The main thing to remember about PIP tribunals is that the panel will ask a lot of questions to find out what you can and can't do.  The doctor might apply the most  pressure; don't take it personally.  And don't let the panel lead you to say you can do more than you can; they are testing you.

    If you are asked for how long you can walk, not how far, don't just give a time but say it takes you X minutes or seconds to walk Y meters.
  • YadnadYadnad Posts: 2,856 Member
    Stats show that people who go it alone at a Tribunal have less than a 50% chance of winning. Those with a legally qualified rep with them have a 71% of winning.

    I agree that the claimant has to do all of the work but will have not have had any advice on the pitfalls that they may accidentally fall into that could result in a poor outcome. The rep will 'tutor' the claimant before they step into the Tribunal room. Also, and I have had experience of this, that where a question arises appertaining to a legal point the rep will deal with it addressing the panel. 

    Put it another way would you be just as happy to appear before any other court without legal representation even if one was offered to you?

    Those that go it alone are in the main likely to lose because they have no idea what they put on the claim form, they haven't read and understood the appeal bundle, they have no idea on how to prepare and submit a proper submission and above all, they don't understand the PIP process (descriptors - what are those) and finally are inarticulate and have no hope in putting forward their own case and could easily be led.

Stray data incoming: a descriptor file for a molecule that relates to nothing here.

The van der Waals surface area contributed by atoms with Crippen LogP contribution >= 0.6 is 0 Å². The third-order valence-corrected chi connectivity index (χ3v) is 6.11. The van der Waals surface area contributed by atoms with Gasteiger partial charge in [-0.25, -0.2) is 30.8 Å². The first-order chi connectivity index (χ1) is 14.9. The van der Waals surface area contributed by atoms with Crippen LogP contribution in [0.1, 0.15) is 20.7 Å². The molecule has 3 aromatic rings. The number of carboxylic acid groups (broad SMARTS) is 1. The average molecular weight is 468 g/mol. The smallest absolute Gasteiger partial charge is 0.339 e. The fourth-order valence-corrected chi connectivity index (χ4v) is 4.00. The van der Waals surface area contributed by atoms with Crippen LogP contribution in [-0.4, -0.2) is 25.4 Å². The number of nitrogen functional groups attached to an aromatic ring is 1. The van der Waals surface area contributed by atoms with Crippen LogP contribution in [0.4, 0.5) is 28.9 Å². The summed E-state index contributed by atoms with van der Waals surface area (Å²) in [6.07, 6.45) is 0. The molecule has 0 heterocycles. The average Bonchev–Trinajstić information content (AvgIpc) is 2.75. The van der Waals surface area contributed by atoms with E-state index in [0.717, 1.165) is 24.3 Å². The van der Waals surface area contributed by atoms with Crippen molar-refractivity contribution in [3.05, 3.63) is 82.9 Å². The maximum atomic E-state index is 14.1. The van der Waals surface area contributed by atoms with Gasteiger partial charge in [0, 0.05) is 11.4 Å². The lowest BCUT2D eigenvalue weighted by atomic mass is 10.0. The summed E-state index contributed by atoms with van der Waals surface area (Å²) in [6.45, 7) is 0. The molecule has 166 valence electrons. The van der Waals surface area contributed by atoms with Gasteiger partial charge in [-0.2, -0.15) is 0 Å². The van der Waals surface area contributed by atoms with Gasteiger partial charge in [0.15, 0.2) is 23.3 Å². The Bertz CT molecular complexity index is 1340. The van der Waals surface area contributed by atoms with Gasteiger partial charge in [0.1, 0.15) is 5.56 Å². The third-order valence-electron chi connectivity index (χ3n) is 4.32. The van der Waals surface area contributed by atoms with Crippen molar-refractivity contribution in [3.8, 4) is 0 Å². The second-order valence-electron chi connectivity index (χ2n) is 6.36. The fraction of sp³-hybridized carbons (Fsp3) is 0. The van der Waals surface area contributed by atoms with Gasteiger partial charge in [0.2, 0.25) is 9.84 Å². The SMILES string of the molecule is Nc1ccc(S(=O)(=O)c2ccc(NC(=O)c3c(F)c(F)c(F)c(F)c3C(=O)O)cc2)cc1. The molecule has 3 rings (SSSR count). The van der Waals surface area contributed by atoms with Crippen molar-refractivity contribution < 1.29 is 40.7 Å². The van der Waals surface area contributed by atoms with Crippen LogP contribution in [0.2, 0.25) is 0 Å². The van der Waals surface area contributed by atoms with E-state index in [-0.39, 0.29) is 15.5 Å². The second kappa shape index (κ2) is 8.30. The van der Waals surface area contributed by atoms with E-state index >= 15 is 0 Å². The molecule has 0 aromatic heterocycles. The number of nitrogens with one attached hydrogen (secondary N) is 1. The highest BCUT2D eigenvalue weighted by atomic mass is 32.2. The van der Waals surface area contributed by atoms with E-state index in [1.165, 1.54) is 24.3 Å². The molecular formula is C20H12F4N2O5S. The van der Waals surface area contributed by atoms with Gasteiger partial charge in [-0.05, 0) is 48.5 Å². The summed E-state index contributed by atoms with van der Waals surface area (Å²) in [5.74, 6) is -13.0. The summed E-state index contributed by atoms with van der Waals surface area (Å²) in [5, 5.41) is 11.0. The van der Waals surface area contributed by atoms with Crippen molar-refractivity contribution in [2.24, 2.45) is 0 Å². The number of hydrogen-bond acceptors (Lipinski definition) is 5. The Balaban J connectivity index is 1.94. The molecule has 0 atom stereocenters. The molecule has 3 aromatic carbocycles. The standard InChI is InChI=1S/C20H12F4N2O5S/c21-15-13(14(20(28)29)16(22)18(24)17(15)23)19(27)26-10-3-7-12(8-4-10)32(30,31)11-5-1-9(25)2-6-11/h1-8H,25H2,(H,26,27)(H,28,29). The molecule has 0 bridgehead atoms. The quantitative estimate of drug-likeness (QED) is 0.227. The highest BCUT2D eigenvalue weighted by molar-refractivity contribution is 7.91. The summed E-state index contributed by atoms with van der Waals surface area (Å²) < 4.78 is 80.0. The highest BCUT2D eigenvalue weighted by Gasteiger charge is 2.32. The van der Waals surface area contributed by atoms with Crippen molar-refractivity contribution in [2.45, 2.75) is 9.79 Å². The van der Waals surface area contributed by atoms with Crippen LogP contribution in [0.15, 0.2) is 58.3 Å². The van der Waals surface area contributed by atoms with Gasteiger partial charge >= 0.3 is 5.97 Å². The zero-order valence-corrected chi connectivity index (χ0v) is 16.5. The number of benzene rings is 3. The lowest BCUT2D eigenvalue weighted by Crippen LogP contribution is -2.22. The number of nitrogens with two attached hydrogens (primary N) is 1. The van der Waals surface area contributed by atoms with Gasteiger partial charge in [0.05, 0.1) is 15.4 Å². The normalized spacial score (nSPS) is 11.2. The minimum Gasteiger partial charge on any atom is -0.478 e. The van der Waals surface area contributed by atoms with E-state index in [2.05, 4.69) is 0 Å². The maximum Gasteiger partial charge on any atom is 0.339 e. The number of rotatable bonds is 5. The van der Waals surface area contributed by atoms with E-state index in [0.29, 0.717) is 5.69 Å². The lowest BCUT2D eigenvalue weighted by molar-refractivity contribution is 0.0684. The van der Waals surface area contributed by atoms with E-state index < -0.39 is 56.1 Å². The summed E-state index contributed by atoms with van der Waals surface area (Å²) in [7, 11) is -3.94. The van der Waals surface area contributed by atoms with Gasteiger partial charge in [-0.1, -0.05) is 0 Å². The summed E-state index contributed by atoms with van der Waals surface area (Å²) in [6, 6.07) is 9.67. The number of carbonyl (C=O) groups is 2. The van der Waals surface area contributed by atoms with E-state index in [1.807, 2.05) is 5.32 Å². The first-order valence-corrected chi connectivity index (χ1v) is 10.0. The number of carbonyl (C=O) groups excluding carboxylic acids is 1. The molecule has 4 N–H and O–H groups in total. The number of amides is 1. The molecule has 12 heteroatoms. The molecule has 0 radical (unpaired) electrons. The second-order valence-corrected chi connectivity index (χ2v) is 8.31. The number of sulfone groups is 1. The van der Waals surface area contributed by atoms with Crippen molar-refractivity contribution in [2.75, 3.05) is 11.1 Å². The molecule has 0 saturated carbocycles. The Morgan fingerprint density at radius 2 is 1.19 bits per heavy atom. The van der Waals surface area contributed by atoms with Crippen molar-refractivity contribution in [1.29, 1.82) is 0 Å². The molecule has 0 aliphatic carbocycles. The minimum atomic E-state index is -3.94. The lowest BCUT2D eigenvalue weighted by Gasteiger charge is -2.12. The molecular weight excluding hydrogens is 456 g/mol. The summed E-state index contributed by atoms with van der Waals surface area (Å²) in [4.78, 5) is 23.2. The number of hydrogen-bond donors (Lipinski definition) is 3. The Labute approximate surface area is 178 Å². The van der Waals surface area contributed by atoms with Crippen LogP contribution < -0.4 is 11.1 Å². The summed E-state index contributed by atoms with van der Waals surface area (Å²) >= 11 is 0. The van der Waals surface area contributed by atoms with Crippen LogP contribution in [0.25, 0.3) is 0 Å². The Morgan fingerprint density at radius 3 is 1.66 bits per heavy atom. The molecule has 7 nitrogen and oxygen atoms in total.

• debbiedo49debbiedo49 Member Posts: 2,906 Disability Gamechanger
    It basically depends on how well you present your case on the day. My WRO missed the same points I did that would have got me a higher award. I met him once a few days before my tribunal as they are so busy. But im glad I had them there. 
    💜🏴󠁧󠁢󠁳󠁣󠁴󠁿
    I am a fibro warrior !💜♏️
  • Peasmold_01Peasmold_01 Member Posts: 144 Pioneering
    Do you have a Community Law Centre near you? If you live near Kingston then try one of university law schools  they often have advice and support groups. Some will even have final year students who are encouraged to undertake Pro Bono work to give them experience. CAB are overwhelmed, and in my humble opinion, not very good in representing or advising on appeals to the Tribunal. If you are going to pay for a solicitor /legal representative make sure you pick one who has expertise in Welfare Law. Good luck 
  • LilyDLilyD Member Posts: 10 Listener
    I am trying to contact Community Law Centre but no one picked up the phone, gonna keep trying. I have not looked for law schools yet, will do that as well, I also got a law firm quotation, £1,980. Compare to that, fightback is still cheaper, maybe if I really want to win the case, paying is unavoidable...
  • poppy123456poppy123456 Member Posts: 22,218 Disability Gamechanger
    That's an insane amount of money and I think it's wrong that people charge vulnerable people. Just my opinion, that's all. Good luck with your Tribunal.
    Proud winner of the 2019 empowering others award. This award was given for supporting disabled people and their families for the benefit advice I have given to members here on the community.
  • YadnadYadnad Posts: 2,856 Member
    That's an insane amount of money and I think it's wrong that people charge vulnerable people. Just my opinion, that's all. Good luck with your Tribunal.
    No choice really for many due to the lack of resources.
    I too feel like you that it is wrong and if it was me, on principle, I would sooner do without the benefit than pay money for something that the government should properly fund.
    But on the other hand I can understand the non disabled that work and pay their taxes thinking that it isn't right that the tax they pay should go towards helping people to claim more money out of the benefit system.

    A bit of a dilemma